Gearon and Levenson confirmed Wednesday in an interview with The Associated Press they have purchased Boston-based Steve Belkin's 30-percent share of the NBA Hawks, NHL Thrashers and Philips Arena.
Gearon and Levenson, sitting together Wednesday night at the Hawks' game against Cleveland, wouldn't release financial details in which they emerged as managing partners of the ownership group.
"At the end of the day we had a business partner we were in a dispute with and we settled that matter," Levenson said.
"Now maybe we can move on," Johnson said after the game. "I haven't paid a lot of attention to it, but it's kind of a relief."
Gearon and Levenson have consistently said the long dispute did not affect day-to-day operations of the teams.
Levenson, Ed Peskowitz and Todd Foreman are based in Washington, D.C.
Gearon is based in Atlanta, as are his father, Michael Gearon Sr., Rutherford Seydel and Beau Turner. Turner's father is Ted Turner, the former owner of the teams.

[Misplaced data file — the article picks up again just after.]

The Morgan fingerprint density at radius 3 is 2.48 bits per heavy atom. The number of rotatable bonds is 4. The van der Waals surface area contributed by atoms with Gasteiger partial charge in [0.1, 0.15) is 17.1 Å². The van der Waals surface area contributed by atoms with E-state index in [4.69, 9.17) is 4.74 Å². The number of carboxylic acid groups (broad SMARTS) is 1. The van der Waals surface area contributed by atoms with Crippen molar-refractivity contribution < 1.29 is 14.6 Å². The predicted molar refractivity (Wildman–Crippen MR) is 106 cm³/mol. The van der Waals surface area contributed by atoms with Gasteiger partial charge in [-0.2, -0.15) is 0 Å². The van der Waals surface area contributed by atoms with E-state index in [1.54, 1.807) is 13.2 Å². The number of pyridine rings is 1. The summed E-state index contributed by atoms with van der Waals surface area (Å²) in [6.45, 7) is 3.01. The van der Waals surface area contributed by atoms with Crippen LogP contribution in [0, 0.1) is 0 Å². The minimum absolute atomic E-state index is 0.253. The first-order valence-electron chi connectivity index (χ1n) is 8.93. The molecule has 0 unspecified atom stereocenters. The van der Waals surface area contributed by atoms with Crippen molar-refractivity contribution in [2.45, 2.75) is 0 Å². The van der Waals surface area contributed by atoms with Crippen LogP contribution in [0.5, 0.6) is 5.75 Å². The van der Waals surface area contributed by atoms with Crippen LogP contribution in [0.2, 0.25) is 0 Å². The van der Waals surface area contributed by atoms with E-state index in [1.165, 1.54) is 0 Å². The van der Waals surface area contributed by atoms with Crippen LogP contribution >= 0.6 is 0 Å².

Levenson said he has had no success seeking additional investors for the Thrashers. He said he didn't know if the end of the lawsuit would make it easier to find investors who want to keep the Thrashers in Atlanta.
"That's possible," Levenson said. "I don't know if somebody out there was reluctant to raise their hand because of the lawsuit."
Gearon and Levenson said they are more optimistic than ever about the futures of the teams. The Hawks have made back-to-back playoff appearances and have improved their win totals in five straight seasons. The younger Thrashers are competing for first place in the Southeast Division.
"The perception is we don't spend money," Gearon said about the Hawks. "Yet you look at our roster and the core assets, we've kept all of them."
Gearon noted the Hawks re-signed Johnson to a six-year deal worth about $124 million in the offseason.
The agreement ends a long feud that had left Belkin still holding key votes in ownership decisions but unhappy with his role in the group.
Belkin asked the other owners to buy out his 30 percent share of the partnership called Atlanta Spirit LLC. But the parties could not agree on the value of Belkin's share. Then they could not agree on who should set the value.
Belkin, backed by a 2006 Maryland circuit court ruling that was later overturned, then contended he was entitled to buy out his fellow owners at cost and take over the teams.